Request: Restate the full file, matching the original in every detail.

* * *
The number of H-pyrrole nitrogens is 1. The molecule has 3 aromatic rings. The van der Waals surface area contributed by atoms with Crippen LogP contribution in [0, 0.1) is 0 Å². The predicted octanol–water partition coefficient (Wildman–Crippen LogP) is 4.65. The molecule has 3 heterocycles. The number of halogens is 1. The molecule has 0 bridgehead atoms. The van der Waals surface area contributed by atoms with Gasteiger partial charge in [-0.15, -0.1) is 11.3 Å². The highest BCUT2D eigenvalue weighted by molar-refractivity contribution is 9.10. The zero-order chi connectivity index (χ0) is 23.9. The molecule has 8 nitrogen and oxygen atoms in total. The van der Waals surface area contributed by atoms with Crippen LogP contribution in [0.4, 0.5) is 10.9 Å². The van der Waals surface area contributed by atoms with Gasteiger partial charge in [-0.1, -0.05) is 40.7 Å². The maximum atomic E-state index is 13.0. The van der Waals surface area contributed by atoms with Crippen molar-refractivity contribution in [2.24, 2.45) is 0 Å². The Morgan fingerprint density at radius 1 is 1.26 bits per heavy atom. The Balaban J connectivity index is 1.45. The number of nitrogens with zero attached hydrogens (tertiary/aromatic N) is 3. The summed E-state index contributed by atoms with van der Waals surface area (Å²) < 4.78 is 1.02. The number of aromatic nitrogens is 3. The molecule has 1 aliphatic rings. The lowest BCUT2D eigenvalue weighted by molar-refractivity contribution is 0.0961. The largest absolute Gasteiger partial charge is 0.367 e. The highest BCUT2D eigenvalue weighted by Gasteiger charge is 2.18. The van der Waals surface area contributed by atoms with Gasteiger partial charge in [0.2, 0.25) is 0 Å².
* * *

The number of H-pyrrole nitrogens is 1. The molecule has 3 aromatic rings. The van der Waals surface area contributed by atoms with Crippen LogP contribution in [0, 0.1) is 0 Å². The predicted octanol–water partition coefficient (Wildman–Crippen LogP) is 4.65. The molecule has 3 heterocycles. The number of halogens is 1. The molecule has 0 bridgehead atoms. The van der Waals surface area contributed by atoms with Gasteiger partial charge in [-0.15, -0.1) is 11.3 Å². The highest BCUT2D eigenvalue weighted by molar-refractivity contribution is 9.10. The zero-order chi connectivity index (χ0) is 23.9. The molecule has 8 nitrogen and oxygen atoms in total. The van der Waals surface area contributed by atoms with Crippen LogP contribution in [0.4, 0.5) is 10.9 Å². The van der Waals surface area contributed by atoms with Gasteiger partial charge in [-0.1, -0.05) is 40.7 Å². The maximum atomic E-state index is 13.0. The van der Waals surface area contributed by atoms with Crippen molar-refractivity contribution in [2.24, 2.45) is 0 Å². The Morgan fingerprint density at radius 1 is 1.26 bits per heavy atom. The Balaban J connectivity index is 1.45. The number of nitrogens with zero attached hydrogens (tertiary/aromatic N) is 3. The summed E-state index contributed by atoms with van der Waals surface area (Å²) < 4.78 is 1.02. The number of aromatic nitrogens is 3. The molecule has 1 aliphatic rings. The lowest BCUT2D eigenvalue weighted by molar-refractivity contribution is 0.0961. The largest absolute Gasteiger partial charge is 0.367 e. The highest BCUT2D eigenvalue weighted by Gasteiger charge is 2.18. The van der Waals surface area contributed by atoms with Gasteiger partial charge in [0.2, 0.25) is 0 Å².